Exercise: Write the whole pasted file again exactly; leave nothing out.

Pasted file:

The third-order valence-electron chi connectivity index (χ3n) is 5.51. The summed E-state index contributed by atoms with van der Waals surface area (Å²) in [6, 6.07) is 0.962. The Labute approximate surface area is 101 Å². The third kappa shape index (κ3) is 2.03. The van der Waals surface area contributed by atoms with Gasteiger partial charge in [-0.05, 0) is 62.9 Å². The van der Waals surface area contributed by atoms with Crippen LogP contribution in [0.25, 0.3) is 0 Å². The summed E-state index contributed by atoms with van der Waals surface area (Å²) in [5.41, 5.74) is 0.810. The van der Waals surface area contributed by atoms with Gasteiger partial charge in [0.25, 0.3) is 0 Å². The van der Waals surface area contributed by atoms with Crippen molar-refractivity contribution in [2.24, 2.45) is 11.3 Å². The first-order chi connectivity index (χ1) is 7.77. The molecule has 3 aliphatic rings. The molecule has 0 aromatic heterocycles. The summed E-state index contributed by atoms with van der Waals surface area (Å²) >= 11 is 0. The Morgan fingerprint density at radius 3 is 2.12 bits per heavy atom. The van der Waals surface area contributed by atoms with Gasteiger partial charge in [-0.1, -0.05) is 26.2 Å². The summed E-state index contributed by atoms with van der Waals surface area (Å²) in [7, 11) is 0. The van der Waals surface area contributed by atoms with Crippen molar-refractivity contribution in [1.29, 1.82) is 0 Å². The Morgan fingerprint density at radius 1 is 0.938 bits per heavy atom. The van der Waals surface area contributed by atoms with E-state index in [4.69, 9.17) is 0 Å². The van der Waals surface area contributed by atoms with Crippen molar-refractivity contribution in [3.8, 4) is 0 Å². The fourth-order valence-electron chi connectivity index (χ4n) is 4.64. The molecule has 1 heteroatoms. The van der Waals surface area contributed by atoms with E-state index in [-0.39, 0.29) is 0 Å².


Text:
The third-order valence-electron chi connectivity index (χ3n) is 5.51. The summed E-state index contributed by atoms with van der Waals surface area (Å²) in [6, 6.07) is 0.962. The Labute approximate surface area is 101 Å². The third kappa shape index (κ3) is 2.03. The van der Waals surface area contributed by atoms with Gasteiger partial charge in [-0.05, 0) is 62.9 Å². The van der Waals surface area contributed by atoms with Crippen LogP contribution in [0.25, 0.3) is 0 Å². The summed E-state index contributed by atoms with van der Waals surface area (Å²) in [5.41, 5.74) is 0.810. The van der Waals surface area contributed by atoms with Gasteiger partial charge in [0.25, 0.3) is 0 Å². The van der Waals surface area contributed by atoms with Crippen molar-refractivity contribution in [2.24, 2.45) is 11.3 Å². The first-order chi connectivity index (χ1) is 7.77. The molecule has 3 aliphatic rings. The molecule has 0 aromatic heterocycles. The summed E-state index contributed by atoms with van der Waals surface area (Å²) >= 11 is 0. The Morgan fingerprint density at radius 3 is 2.12 bits per heavy atom. The van der Waals surface area contributed by atoms with Gasteiger partial charge in [-0.1, -0.05) is 26.2 Å². The summed E-state index contributed by atoms with van der Waals surface area (Å²) in [7, 11) is 0. The van der Waals surface area contributed by atoms with Crippen molar-refractivity contribution in [1.29, 1.82) is 0 Å². The Morgan fingerprint density at radius 1 is 0.938 bits per heavy atom. The van der Waals surface area contributed by atoms with E-state index in [4.69, 9.17) is 0 Å². The van der Waals surface area contributed by atoms with Crippen molar-refractivity contribution in [3.8, 4) is 0 Å². The fourth-order valence-electron chi connectivity index (χ4n) is 4.64. The molecule has 1 heteroatoms. The van der Waals surface area contributed by atoms with E-state index in [-0.39, 0.29) is 0 Å².